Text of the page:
From March 2020, Professor Nolan came to national prominence as a member of the National Public Health Emergency Team for the pandemic and was appointed Chair of the Irish Epidemiological Modelling Advisory Group.

He was appointed as Director General of Science Foundation Ireland in 2022.

The career commitment of Professor Karina Butler, Clinical Professor of Paediatrics at University College Dublin and Chair of the National Immunisation Advisory Committee (NIAC), to the advancement and understanding of paediatric infectious diseases was applauded.

Professor Butler has held a number of consultant and research posts with this focus and only recently retired from her position at Children’s Health Ireland, where she headed the Department of Paediatrics and Immunology and the Rainbow Clinic, Ireland’s centre for HIV Medicine in children.

She has made significant contributions to cancer and HIV treatment for children and adolescents, particularly in the area of prevention of mother to child HIV transmission, now a rarity in Ireland.  

Professor Butler was a leading force in the development of national guidelines for the management of congenital Hepatitis B, Hepatitis C, Herpes simplex, Syphilis and Toxoplasmosis.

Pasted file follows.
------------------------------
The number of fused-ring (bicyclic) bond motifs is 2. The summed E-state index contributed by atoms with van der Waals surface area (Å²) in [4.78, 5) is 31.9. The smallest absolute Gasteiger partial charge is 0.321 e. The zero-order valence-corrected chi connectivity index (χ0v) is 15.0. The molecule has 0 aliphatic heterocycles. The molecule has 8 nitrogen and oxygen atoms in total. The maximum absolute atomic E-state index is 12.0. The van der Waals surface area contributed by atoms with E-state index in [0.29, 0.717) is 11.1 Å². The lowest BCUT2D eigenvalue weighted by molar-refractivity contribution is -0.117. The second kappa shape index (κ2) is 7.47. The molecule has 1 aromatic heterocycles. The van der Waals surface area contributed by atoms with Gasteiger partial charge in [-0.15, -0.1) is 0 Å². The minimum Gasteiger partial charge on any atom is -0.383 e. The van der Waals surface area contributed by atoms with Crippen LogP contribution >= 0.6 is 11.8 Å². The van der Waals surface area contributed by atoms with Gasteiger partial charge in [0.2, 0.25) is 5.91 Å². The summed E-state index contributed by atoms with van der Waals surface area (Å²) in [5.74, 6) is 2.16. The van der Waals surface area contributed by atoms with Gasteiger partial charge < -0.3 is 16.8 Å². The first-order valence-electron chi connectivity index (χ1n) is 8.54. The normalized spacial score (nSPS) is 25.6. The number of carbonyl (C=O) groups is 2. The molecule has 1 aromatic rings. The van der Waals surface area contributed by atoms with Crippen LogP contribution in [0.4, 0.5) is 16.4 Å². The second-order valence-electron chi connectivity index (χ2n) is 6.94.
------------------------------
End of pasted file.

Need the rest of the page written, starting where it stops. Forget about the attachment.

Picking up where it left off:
Professor Butler was appointed to NPHET in late 2020, is a member of the COVID-19 Expert Advisory Group of HIQA and a member of the High Level Task Force for COVID.

As Chair of NIAC, she is committed to the prevention of infectious diseases using safe and effective vaccines to protect the health of our population.

Professor Rose-Anne Kenny, Professor of Medical Gerontology at Trinity College Dublin, Director of Falls and Black-out Unit and Mercer’s Institute for Successful Ageing, both at St James’ Hospital and Founding Principal Investigator of the Ireland Longitudinal Study on Ageing (TILDA).

An innovative leader in her field, Professor Kenny developed the first dedicated syncope service in the UK which has been replicated worldwide.

In 2009, she became the lead principal investigator in the establishment of TILDA, the largest and most successful population-based longitudinal study in Ireland.  

It is unique amongst longitudinal studies of ageing internationally in the breadth and depth of physical, mental and cognitive health measures obtained from participants, together with extensive questionnaire data addressing the broad range of individual and societal level determinants of healthy and successful ageing.